Arigatotte Ietanara: Yukari Takenami

img_641705e243d4198ba7fb625ed00a19ad90261I found a new bookstore! That in and of itself is perhaps not the biggest deal. As I mentioned only last week, this is Tokyo and there is a bookstore on nearly every corner. But not every bookstore is equal. Some are too small to carry much beyond the latest issue of One Piece and the most recent Akutagawa Prize winners. Some are overly niche-y in a niche I have no interest in, like the Shosen Grandé in Akihabara and its “train lovers’ holy land.” Naturally, I will still happily wander through the aisles of such bookstores—just being surrounded by all those pages with their many messages is so comforting—but my favourite bookstores are, of course, the ones that cater to my own weird nerdiness. Sometimes, all a bookstore needs to be is really big. But every so often, I will stumble across a cosy little place that offers maximum discovery potential in the minimum of space, which is the case of the bookstore I found last week in Koenji.

Half the small shop was taken up by manga, most of it pretty standard, but the random stuff was so deeply random! I was greeted by so many titles I’d never even heard of. And they had sample readers for more than half of those manga, so you can check out all these random treats and see if any of them suit your refined palette. The other half of the place was mostly bunkobon, with a smattering of art, philosophy, and other bits and bobs (I got a book about Japanese women’s prison! Yes, we’ll be talking about it at some point in the future!). And the shop itself was warm and inviting with wood shelves everywhere in islands instead of aisles and a raised section that allowed you to look out over the rest of the shop like a queen surveying her queendom of books. I was very happy there, and it is now where I want my ashes scattered when I die.

They also had titles by authors I like that I hadn’t actually seen anywhere else. Ekoda-chan will always be near and dear to my heart, which means I automatically pick up anything artist Yukari Takenami does. But Arigatotte Ietanara is more than just a book by a favoured author, it also faces off with something that’s been on my mind a lot this year in particular: the death of a parent. Reading comics for a living like I do, it can be easy to forget/not pay too much mind to the passage of time. Sure, I’m getting older, but I don’t have a lot of markers of that fact. With no kids to carve lines into my face, I live pretty much like I have since I hit adulthood—or rather since I got a job that actually paid enough to live on. So it’s easy to forget that my parents are getting older right alongside of me. And what do you do when the only people who have known you your entire life are no longer there to see the end of (your) show?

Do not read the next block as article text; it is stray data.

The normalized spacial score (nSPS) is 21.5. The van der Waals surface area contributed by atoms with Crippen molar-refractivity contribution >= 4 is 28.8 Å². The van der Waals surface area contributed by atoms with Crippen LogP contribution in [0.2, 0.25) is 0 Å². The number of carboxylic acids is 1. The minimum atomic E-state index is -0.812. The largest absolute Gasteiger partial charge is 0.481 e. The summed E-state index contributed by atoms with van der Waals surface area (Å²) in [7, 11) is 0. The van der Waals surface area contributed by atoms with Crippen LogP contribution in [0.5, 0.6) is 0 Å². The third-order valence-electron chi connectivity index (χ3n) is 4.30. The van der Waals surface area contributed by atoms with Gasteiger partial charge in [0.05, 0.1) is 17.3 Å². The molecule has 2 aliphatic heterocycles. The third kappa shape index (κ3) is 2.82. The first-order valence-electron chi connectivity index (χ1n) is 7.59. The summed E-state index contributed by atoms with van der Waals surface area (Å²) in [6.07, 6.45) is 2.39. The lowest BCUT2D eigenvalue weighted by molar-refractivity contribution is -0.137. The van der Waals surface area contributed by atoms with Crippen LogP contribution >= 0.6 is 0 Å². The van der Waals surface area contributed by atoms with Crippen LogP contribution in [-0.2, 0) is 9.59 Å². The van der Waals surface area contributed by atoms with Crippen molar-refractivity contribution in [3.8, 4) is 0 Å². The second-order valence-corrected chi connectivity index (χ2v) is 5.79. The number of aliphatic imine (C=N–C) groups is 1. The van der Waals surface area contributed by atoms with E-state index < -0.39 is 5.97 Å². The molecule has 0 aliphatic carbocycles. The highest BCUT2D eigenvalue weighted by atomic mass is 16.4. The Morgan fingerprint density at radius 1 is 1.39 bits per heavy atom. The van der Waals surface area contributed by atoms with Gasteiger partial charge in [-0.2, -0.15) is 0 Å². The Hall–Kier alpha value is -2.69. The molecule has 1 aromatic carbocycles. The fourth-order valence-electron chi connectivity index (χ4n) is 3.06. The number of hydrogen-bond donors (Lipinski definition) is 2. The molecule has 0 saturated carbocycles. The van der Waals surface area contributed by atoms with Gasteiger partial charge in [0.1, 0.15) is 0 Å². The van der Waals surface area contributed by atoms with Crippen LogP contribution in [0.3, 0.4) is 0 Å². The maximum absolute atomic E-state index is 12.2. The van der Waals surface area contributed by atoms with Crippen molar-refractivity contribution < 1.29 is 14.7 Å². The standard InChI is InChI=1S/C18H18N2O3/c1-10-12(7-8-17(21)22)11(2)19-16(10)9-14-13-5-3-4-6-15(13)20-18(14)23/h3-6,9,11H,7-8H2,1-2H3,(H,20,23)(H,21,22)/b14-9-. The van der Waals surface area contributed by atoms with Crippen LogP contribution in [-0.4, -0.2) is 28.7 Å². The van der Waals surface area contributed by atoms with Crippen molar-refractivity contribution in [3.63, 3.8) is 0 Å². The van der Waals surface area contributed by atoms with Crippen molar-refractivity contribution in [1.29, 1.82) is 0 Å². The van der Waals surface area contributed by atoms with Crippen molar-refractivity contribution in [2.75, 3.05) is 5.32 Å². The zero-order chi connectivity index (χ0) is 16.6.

Cancer_Takenami.pngTakenami tackles this daunting question with the same heart and humour she brought to Ekoda-chan, although maybe heavier on the “heart” than the “humour”. Over the course of eighteen chapters, she takes us from the moment she learns about her mother’s diagnosis of pancreatic cancer through to her death and out the other side where she struggles to make sense of a world without her mother in it. In case that didn’t already tip you off, this is not the sort of book you should be reading on the train. Unless you really like sobbing in front of strangers. That is not my jam, though. So after the first few chapters, once the sad times really started ramping up, this baby was reserved for at-home reading only.

Mom_Takenami.pngThe tears (guaranteed by the book’s obi, a claim I can verify) don’t just come from the obvious places. Takenami’s relationship with her mother has always been somewhat strained, and she tries all kinds of things to find a point of balance between caring for the woman as she grows progressively more ill and keeping her own sanity, including a telephone psychic who turns out to be unexpectedly helpful. Her older sister Nao is a nurse and ends up their mother’s main caretaker as she juggles her two small children, her job, and the increasingly demanding sick woman, all with the patience of a saint, until one day that patience simply runs out. Her older brother and his wife are on the verge of having their third child, and the pregnancy turns out to be complicated, so he isn’t able to be as present as the two daughters.

The depiction of the various ways the family copes and comes together, together with the mother coming to terms with the nearing end of her life, had me tearing up constantly because of how true it all rang. Like when Takenami wearily wishes it would just be over already. Or when her mother is in palliative care and in intense pain, she finds comfort in pictures of pugs on the internet.HospitalBed_Takenami.pngNone of this is written in any kind of deliberately maudlin way. It might tug at the heart strings, but only because of how true it is, how human, how mundane. And Takenami’s simple, expressive lines are perfect here. She depicts pretty much everyone as a cartoon-y caricature, except for possibly her mother, who is the most detailed of anyone who appears in these pages. But these near caricatures help to give the story a universality that transcends the particulars of her mother’s death to make it a leaping off point for anyone facing the possibility of their own parent’s death. Takenami’s story is beautiful and painful and 100% recommended reading. I am still crying just thinking about it.

Birthday_Takenami

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